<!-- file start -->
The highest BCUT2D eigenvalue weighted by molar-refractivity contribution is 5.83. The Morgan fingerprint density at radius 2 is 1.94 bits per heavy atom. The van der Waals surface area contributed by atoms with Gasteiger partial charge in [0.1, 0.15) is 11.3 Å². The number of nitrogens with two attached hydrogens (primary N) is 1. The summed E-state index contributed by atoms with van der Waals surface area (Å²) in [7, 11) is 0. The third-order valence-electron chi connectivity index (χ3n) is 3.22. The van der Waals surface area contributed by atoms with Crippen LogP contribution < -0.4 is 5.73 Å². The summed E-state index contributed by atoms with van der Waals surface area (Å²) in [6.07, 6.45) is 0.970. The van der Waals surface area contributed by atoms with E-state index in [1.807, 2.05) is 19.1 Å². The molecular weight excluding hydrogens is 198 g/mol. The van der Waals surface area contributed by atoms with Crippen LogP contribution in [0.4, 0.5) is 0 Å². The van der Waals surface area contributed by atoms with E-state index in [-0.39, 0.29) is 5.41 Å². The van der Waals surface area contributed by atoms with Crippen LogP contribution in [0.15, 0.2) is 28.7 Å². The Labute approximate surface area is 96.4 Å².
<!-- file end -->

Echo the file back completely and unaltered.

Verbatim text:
The highest BCUT2D eigenvalue weighted by molar-refractivity contribution is 5.83. The Morgan fingerprint density at radius 2 is 1.94 bits per heavy atom. The van der Waals surface area contributed by atoms with Gasteiger partial charge in [0.1, 0.15) is 11.3 Å². The number of nitrogens with two attached hydrogens (primary N) is 1. The summed E-state index contributed by atoms with van der Waals surface area (Å²) in [7, 11) is 0. The third-order valence-electron chi connectivity index (χ3n) is 3.22. The van der Waals surface area contributed by atoms with Crippen LogP contribution < -0.4 is 5.73 Å². The summed E-state index contributed by atoms with van der Waals surface area (Å²) in [6.07, 6.45) is 0.970. The van der Waals surface area contributed by atoms with E-state index in [1.807, 2.05) is 19.1 Å². The molecular weight excluding hydrogens is 198 g/mol. The van der Waals surface area contributed by atoms with Crippen LogP contribution in [0.4, 0.5) is 0 Å². The van der Waals surface area contributed by atoms with E-state index in [-0.39, 0.29) is 5.41 Å². The van der Waals surface area contributed by atoms with Crippen LogP contribution in [0.15, 0.2) is 28.7 Å². The Labute approximate surface area is 96.4 Å².